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Open AccessArticle

Trans-Fatty Acids Aggravate Obesity, Insulin Resistance and Hepatic Steatosis in C57BL/6 Mice, Possibly by Suppressing the IRS1 Dependent Pathway

1
Shanghai Institute of Cardiovascular Diseases, Zhongshan Hospital, Fudan University, 180 Feng Lin Road, Shanghai 200032, China
2
Institute of Biomedical Science, Fudan University, Shanghai 200032, China
*
Authors to whom correspondence should be addressed.
These authors contributed equally to this work.
Academic Editors: Min-Hsiung Pan and Filomena Conforti
Molecules 2016, 21(6), 705; https://doi.org/10.3390/molecules21060705
Received: 23 March 2016 / Revised: 12 May 2016 / Accepted: 19 May 2016 / Published: 30 May 2016
(This article belongs to the Special Issue Natural Products in Anti-Obesity Therapy)

Abstract

Trans-fatty acid consumption has been reported as a risk factor for metabolic disorders and targeted organ damages. Nonetheless, little is known about the roles and mechanisms of trans-fatty acids in obesity, insulin resistance (IR) and hepatic steatosis. Adult C57BL/6 male mice were fed with four different diets for 20 weeks: normal diet (ND), high fat diet (HFD), low trans-fatty acids diet (LTD) and high trans-fatty acid diet (HTD). The diet-induced metabolic disorders were assessed by evaluating body weight, glucose tolerance test, hepatic steatosis and plasma lipid profiles post 20-week diet. Histological (H&E, Oil-Red-O) staining and western blot analysis were employed to assess liver steatosis and potential signaling pathways. After 20-weeks of diet, the body weights of the four groups were 29.61 ± 1.89 g (ND), 39.04 ± 4.27 g (HFD), 34.09 ± 2.62 g (LTD) and 43.78 ± 4.27 g (HTD) (p < 0.05), respectively. HFD intake significantly impaired glucose tolerance, which was impaired further in the mice consuming the HTD diet. The effect was further exacerbated by HTD diet. Moreover, the HTD group exhibited significantly more severe liver steatosis compared with HFD group possibly through regulating adipose triglyceride lipase. The group consuming the HTD also exhibited significantly reduced levels of IRS1, phosphor-PKC and phosphor-AKT. These results support our hypothesis that consumption of a diet high in trans-fatty acids induces higher rates of obesity, IR and hepatic steatosis in male C57BL/6 mice, possibly by suppressing the IRS1dependent pathway.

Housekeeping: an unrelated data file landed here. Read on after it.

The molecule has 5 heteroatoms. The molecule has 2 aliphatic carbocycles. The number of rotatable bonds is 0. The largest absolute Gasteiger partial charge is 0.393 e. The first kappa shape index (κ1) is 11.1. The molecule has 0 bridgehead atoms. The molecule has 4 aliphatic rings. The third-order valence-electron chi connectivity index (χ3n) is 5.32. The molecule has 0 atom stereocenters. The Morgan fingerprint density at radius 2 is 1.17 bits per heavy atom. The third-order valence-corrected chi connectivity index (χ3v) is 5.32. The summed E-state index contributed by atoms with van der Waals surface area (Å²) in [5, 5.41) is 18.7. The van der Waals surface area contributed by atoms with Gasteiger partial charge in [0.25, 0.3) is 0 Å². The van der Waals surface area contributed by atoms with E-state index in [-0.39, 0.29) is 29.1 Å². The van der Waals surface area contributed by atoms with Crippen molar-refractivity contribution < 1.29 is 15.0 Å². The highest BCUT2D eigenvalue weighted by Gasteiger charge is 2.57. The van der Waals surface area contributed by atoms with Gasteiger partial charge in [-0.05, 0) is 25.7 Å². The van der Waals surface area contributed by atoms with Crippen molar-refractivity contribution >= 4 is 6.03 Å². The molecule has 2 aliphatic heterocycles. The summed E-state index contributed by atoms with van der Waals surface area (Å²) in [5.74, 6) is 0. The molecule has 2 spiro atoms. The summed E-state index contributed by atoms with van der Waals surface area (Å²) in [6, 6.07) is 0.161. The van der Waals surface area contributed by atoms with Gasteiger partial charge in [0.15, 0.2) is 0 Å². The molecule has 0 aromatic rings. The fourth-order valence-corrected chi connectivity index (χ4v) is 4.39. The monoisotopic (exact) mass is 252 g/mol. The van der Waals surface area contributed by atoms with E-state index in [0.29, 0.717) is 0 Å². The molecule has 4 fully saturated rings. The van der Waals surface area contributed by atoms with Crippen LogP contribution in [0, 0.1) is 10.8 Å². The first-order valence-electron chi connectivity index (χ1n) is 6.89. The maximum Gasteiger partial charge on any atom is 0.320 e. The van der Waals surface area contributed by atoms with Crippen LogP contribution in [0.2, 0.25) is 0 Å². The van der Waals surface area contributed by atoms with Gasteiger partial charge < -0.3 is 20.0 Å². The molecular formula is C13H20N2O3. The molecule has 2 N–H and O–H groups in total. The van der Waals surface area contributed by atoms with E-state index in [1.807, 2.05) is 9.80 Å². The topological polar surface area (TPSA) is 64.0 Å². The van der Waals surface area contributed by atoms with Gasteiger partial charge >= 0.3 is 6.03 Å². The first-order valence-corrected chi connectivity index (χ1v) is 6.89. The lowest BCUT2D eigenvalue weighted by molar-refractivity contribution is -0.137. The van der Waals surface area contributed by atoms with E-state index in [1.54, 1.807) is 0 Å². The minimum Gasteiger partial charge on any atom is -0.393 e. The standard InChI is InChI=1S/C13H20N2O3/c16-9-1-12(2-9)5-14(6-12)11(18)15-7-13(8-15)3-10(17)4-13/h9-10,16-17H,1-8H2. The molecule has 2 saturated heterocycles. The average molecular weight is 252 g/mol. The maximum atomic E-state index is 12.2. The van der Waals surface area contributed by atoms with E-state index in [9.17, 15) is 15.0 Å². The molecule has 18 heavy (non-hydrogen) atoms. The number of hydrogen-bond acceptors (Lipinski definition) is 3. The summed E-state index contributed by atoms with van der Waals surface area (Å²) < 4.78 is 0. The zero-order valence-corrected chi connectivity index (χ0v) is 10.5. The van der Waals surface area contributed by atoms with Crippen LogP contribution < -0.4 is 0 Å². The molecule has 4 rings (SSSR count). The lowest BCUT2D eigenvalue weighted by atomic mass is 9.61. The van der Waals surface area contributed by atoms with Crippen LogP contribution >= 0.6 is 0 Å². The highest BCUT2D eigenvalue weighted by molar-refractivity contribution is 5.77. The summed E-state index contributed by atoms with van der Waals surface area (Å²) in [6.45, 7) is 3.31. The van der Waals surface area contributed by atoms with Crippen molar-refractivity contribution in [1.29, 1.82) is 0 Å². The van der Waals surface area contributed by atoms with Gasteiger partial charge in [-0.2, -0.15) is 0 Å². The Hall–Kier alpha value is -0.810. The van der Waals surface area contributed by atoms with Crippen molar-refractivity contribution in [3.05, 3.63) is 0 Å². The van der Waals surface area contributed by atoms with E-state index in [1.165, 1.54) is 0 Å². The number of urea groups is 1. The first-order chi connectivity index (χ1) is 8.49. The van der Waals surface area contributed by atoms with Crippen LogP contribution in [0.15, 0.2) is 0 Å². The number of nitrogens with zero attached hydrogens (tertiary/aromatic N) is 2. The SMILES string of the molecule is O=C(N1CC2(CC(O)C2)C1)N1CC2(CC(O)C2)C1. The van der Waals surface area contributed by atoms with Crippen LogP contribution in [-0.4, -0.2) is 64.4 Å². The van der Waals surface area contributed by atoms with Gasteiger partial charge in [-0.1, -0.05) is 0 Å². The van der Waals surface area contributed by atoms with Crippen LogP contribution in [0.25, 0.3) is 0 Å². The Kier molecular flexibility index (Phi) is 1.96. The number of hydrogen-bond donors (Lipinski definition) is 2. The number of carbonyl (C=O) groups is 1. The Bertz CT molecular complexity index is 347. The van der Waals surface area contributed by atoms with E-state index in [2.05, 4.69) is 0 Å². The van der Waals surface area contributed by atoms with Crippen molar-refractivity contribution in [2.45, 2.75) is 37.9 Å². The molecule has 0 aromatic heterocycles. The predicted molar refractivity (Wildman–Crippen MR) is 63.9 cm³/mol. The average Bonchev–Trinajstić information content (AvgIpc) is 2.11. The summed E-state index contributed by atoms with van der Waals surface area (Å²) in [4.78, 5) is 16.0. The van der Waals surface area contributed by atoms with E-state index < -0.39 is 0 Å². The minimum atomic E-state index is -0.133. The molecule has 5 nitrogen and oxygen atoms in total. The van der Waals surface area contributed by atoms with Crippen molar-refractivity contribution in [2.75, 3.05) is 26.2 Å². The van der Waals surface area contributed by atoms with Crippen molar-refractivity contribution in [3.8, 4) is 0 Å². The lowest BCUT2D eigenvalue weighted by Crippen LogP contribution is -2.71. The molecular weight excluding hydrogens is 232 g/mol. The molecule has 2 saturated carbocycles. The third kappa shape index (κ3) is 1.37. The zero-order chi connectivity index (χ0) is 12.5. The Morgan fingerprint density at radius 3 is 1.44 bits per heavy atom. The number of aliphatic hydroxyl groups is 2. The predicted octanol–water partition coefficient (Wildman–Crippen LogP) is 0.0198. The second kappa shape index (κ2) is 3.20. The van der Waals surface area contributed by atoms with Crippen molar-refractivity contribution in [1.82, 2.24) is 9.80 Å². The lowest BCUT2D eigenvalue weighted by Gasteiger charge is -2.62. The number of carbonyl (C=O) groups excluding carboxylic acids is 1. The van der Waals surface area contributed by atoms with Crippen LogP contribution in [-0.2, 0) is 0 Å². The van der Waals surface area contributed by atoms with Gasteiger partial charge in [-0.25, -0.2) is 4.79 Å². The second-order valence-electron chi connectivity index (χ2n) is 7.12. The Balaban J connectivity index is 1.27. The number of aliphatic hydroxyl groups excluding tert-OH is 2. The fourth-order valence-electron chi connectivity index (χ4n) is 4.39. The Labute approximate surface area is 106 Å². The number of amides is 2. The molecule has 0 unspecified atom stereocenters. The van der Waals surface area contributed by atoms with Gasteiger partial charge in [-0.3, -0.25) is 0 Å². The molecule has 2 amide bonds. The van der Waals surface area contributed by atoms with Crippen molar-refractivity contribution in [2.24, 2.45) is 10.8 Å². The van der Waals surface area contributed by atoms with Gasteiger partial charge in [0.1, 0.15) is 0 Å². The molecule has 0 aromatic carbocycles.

Keywords: trans-fatty acid; obesity; insulin resistance; hepatic steatosis trans-fatty acid; obesity; insulin resistance; hepatic steatosis

1. Introduction

Trans-fatty acids are a kind of unsaturated fatty acid that are uncommon in Nature, but commonly produced industrially from vegetable fats for use in margarines, snack foods, packaged baked goods and fried foods starting in the 1950s [1,2]. According to epidemiological investigations, trans-fatty acid consumption was associated with increased risk of cardiovascular disease and metabolic disorders [3]. In 2015, the Food and Drug Administration (FDA) of USA declared that trans-fatty acids should not be added into manufactured food without special permission. However, many other countries such as Mexico still have high consumption of trans-fatty acids, while countries in Asian like China have only proposed to restrict the consumption of trans-fatty acid without an enforcement policy [4].